SBTRKT’s self-titled 2011 debut album was a game changer, a thoroughly inventive release with songs rooted in soulful R&B/house and flavored with the angst that’s often absent from most producers’ dance floor exploits. Trusted vocal partner Sampha, whose voice embodies the essence of Aaron Jerome’s sound, fronts three cuts on Wonder Where We Land. There are also excellent collaborations with Ezra Koenig, Caroline Polachek, Jesse Ware, Koreless and A$AP Ferg. There are lots of nice surprises on WWWL, including “Higher” featuring newcomer Raury who spits with the swagger of some of the best mic marauders in the business. Overall, SBTRKT has landed in a very good place.
Essential track: “NEW DORP. NEW YORK”
Release date: October 7

Miguel Migs – Dim Division (Soul Heaven)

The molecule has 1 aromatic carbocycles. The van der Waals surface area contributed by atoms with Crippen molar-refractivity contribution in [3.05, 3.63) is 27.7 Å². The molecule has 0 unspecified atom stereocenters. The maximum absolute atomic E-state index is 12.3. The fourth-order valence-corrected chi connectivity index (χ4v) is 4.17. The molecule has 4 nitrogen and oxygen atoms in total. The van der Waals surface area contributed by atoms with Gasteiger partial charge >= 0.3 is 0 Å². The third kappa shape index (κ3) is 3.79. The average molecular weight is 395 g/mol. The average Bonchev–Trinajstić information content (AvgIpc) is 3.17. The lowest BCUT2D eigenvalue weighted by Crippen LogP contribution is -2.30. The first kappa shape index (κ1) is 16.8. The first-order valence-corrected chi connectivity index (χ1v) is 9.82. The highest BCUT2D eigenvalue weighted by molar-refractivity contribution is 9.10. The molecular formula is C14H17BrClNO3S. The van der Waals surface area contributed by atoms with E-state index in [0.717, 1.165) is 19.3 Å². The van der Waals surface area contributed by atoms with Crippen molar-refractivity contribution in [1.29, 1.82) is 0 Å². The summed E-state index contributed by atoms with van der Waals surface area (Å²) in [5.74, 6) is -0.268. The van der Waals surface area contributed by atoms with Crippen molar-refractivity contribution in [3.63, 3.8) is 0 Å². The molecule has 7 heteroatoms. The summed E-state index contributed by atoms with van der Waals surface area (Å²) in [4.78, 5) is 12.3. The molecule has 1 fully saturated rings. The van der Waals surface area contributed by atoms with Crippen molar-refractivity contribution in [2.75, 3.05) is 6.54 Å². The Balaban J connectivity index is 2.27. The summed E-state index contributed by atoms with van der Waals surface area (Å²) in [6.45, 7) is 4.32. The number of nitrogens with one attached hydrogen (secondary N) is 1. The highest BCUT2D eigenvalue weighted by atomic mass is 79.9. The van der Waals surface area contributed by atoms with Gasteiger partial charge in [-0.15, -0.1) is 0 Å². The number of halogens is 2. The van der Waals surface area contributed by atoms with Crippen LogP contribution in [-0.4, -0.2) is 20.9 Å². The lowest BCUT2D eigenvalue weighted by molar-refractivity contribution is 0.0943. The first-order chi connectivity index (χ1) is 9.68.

Talented Northern California-based deep-house DJ/producer Miguel Migs — who is also the proprietor of the Salted Music label — serves up a brand-new studio album featuring an array of vocalists. Though the grooves are certainly rooted in 4/4 house music, Migs taps into downtempo during his journey. Standouts include his collaborations with Meshell Ndegeocello (“What Do You Want”), pair of cuts with frequent artistic cohort Lisa Shaw (“Heartbeat,” “Just Fade Away”) and a nice jam fronted by Jason Brock (“Sail On”). Lead track “Let It Play” featuring Martin Luther is an infectious romp.
Essential track: “Just Fade Away” featuring Lisa Shaw
Release date: October 26

Knife Party – Abandon Ship (Earstorm/Big Beat)
With massive dubstep-laden hits like “Internet Friends,” “Bonfire” and “LRAD” under their belts, Knife Party’s Rob Swire and Gareth McGrillen bring the noise on their rollicking full-length debut. “Resistance” is a primal, squelchy and thoroughly epic track while “Boss Mode” recalls the pair’s memorable work in Pendulum. Perhaps the most interesting track is “Begin Again,” another pivot into the unabashed world of pop/electro-house. Does that mean they have forsaken their dubstep roots forever? To be continued….
Essential track: “404”
Release date: October 27